Friday 23 February 2018

Football's cosy cartel begins to crumble from within

Tommy Conlon

Let's get this clear: the chap from Qatar and the chap from Trinidad have been accused of offering cash bribes for votes. They have been summoned to account for themselves before a regulatory committee, which will convene today.

The chap from Qatar, Mohamed Bin Hammam, apparently believes this is a conspiracy, orchestrated by his rival for those same votes, one Joseph S Blatter. So he has made a counterclaim against his rival and now Blatter will also have to face the same committee today.

Bin Hammam has not accused Blatter of bribery. He has complained instead that Blatter was aware of these bribery allegations and did nothing about them. In other words, his grievance seemingly is that Blatter didn't investigate him, Bin Hammam, about bribes he denies ever offering in the first place. Bin Hammam has said the allegations are "without substance", but he wants Blatter to explain why he didn't investigate them anyway.

Either that, or he wants Blatter to explain why he didn't investigate the role of the chap from Trinidad, Jack Warner, in these allegations. But if Bin Hammam wants Warner investigated, he will be bringing a world of trouble down on his own head too because both of them were together when the alleged bungs were being offered.

Welcome to the wacky world of FIFA, where a long-running boardroom farce full of backroom chicanery appears to be reaching some sort of dénouement. One can only conclude that if a man is navigating a world that's as twisted as a corkscrew, the danger is that when he tries to stab someone else in the back he'll end up stabbing himself.

There are signs that the junta which runs world football is starting to crumble from within. Having spent years sweeping corruption allegations under the carpet, they were too deluded to notice that they were merely sweeping it into a big hump in the middle of the floor.

It swelled like a balloon after the recent bids for the 2018 and 2022 World Cups. It started to stink like never before and this time Blatter, the FIFA president, couldn't shake off the smell. It has spread like a contagion to other members of the FIFA executive committee where nine of its members -- including Warner and Bin Hammam -- are now facing bribery allegations.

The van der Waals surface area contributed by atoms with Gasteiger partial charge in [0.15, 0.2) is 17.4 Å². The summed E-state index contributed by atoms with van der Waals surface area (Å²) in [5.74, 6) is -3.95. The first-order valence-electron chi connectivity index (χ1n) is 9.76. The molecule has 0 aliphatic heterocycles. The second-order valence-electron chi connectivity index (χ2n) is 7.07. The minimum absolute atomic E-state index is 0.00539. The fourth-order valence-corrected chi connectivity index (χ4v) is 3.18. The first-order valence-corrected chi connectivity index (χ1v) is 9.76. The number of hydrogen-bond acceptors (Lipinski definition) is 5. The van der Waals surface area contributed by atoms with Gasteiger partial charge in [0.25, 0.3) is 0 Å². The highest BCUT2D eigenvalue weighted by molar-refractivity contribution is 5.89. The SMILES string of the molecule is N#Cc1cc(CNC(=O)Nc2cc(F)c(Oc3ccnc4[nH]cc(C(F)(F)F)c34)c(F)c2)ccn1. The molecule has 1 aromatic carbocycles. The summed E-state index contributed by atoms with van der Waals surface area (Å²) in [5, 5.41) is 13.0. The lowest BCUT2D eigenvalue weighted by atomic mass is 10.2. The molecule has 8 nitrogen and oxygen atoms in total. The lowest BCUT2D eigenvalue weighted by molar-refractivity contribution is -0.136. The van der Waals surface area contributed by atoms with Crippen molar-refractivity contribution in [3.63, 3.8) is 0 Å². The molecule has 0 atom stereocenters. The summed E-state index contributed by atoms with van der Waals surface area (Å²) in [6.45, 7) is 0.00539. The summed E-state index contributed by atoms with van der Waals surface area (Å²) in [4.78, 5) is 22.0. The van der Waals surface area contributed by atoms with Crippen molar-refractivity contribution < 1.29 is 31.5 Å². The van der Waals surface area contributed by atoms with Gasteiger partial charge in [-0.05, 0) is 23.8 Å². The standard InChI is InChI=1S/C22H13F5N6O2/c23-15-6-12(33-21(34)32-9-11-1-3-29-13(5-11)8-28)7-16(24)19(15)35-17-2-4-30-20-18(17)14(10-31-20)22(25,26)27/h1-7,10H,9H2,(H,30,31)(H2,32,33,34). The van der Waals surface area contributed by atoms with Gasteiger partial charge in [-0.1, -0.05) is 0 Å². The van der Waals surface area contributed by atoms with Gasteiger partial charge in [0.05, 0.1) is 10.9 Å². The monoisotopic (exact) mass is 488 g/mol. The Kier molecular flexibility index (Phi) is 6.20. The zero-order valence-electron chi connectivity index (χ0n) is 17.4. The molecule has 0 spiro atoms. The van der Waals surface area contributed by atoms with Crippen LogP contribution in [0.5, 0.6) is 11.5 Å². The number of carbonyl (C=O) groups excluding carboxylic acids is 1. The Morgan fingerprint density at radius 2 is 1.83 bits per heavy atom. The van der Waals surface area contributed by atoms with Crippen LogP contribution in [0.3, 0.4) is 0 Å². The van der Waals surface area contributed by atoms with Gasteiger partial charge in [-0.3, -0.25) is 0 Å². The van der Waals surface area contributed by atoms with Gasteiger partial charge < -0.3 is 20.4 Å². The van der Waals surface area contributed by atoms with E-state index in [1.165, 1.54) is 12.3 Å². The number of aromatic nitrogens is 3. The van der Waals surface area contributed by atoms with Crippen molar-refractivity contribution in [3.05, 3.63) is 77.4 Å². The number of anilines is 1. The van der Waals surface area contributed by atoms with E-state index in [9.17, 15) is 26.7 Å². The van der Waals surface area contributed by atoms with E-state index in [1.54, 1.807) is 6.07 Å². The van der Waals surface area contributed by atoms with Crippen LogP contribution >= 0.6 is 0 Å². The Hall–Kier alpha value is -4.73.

Which is why some of them are falling out like thieves. And why long-time allies like the three amigos mentioned above are turning on each other as the next presidential election looms. On Wednesday, Blatter, 75, will seek another four-year term as president at FIFA Congress. Bin Hammam, president of the Asian Football Confederation, is contesting the election. Jack Warner is president of Concacaf, the Confederation of North, Central American and Caribbean Association Football. On May 10 and 11 last the pair met with delegates from the Caribbean Football Union. This is Warner's territory and he has dominated football politics here for over 25 years. Bin Hammam was canvassing votes from these delegates. It is alleged he offered inducements of $40,000 per head.

An American member of FIFA's executive committee, a blazer rejoicing in the name Chuck Blazer, was informed of these alleged bribes. He commissioned a US lawyer, John Collins, to investigate the claims. Collins' dossier reportedly includes signed affidavits, text messages, photographs and email correspondence.

It was on foot of this dossier that Bin Hamman and Warner were summoned to appear before FIFA's ethics committee today. And it was in reply to this summons that Bin Hammam decided that Blatter had a case to answer too.

The abiding impression of these goons is that, like most sports politicians, they're amateurs. They reek of wealth and power but they are strictly second-rate. The major players in the corruption game these days, be it in politics or finance, build a superstructure around themselves of lawyers, accountants and managers. They are hard to get at, they bury the evidence deep.

Blatter comes along and gives a World Cup to Qatar. And thinks that no one will notice. There is a stream of corruption allegations against FIFA members dating back years, a lot of it on the public record. Warner was caught red-handed selling tickets to the black market for the 2006 World Cup.

Bin Hammam likewise for the 2002 World Cup. For 20 years FIFA handed over its World Cup commercial rights to one Swiss company, ISL, that went bankrupt in 2001. Subsequent investigations in the Swiss courts found a massive network of kickbacks, worth tens of millions, ending up in the accounts of senior FIFA executives.

Jack Warner and Mohamed Bin Hammam were key allies of Blatter when he won the FIFA presidency after Joao Havelange retired in 1998. They helped Blatter consolidate his power in subsequent years. In return, they supped long and hard from the trough. They were all in it together. Perhaps Blatter was getting a tad nostalgic last week when he described Warner and Bin Hammam as long-time friends.

"I take no joy," he said, "to see men who stood by my side for some two decades suffer through public humiliation without having been convicted of any wrongdoing." Blatter presumably wasn't feeling quite as sympathetic when Bin Hammam decided to drag him into the quicksand alongside he and Warner the next day.

One can only hope that the hitherto underemployed ethics committee throws them not a life buoy, but a concrete block instead.

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